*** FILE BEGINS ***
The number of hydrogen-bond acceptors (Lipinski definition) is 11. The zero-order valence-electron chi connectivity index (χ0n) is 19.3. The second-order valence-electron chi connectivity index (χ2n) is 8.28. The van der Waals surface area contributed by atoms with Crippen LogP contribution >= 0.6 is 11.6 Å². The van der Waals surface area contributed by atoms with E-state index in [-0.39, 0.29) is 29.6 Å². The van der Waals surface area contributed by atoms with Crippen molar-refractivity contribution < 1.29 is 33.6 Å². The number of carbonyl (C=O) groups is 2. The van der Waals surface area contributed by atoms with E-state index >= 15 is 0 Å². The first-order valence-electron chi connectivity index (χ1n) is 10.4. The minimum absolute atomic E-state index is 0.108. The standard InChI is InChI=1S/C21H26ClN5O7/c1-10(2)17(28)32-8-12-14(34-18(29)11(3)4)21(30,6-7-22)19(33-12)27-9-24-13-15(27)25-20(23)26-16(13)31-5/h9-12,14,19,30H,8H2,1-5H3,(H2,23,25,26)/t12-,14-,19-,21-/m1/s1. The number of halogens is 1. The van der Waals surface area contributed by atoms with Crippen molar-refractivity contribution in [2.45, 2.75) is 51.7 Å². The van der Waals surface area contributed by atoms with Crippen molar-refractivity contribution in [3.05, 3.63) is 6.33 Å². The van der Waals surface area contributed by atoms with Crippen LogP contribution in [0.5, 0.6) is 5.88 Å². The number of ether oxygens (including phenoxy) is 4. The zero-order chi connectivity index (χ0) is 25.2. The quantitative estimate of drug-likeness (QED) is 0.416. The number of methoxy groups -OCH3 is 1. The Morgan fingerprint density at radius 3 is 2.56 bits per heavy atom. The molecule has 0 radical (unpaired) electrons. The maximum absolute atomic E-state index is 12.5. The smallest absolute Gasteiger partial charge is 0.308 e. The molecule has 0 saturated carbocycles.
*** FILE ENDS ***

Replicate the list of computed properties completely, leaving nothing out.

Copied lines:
The number of hydrogen-bond acceptors (Lipinski definition) is 11. The zero-order valence-electron chi connectivity index (χ0n) is 19.3. The second-order valence-electron chi connectivity index (χ2n) is 8.28. The van der Waals surface area contributed by atoms with Crippen LogP contribution >= 0.6 is 11.6 Å². The van der Waals surface area contributed by atoms with E-state index in [-0.39, 0.29) is 29.6 Å². The van der Waals surface area contributed by atoms with Crippen molar-refractivity contribution < 1.29 is 33.6 Å². The number of carbonyl (C=O) groups is 2. The van der Waals surface area contributed by atoms with E-state index >= 15 is 0 Å². The first-order valence-electron chi connectivity index (χ1n) is 10.4. The minimum absolute atomic E-state index is 0.108. The standard InChI is InChI=1S/C21H26ClN5O7/c1-10(2)17(28)32-8-12-14(34-18(29)11(3)4)21(30,6-7-22)19(33-12)27-9-24-13-15(27)25-20(23)26-16(13)31-5/h9-12,14,19,30H,8H2,1-5H3,(H2,23,25,26)/t12-,14-,19-,21-/m1/s1. The number of halogens is 1. The van der Waals surface area contributed by atoms with Crippen molar-refractivity contribution in [2.45, 2.75) is 51.7 Å². The van der Waals surface area contributed by atoms with Crippen molar-refractivity contribution in [3.05, 3.63) is 6.33 Å². The van der Waals surface area contributed by atoms with Crippen LogP contribution in [0.5, 0.6) is 5.88 Å². The number of ether oxygens (including phenoxy) is 4. The zero-order chi connectivity index (χ0) is 25.2. The quantitative estimate of drug-likeness (QED) is 0.416. The number of methoxy groups -OCH3 is 1. The Morgan fingerprint density at radius 3 is 2.56 bits per heavy atom. The molecule has 0 radical (unpaired) electrons. The maximum absolute atomic E-state index is 12.5. The smallest absolute Gasteiger partial charge is 0.308 e. The molecule has 0 saturated carbocycles.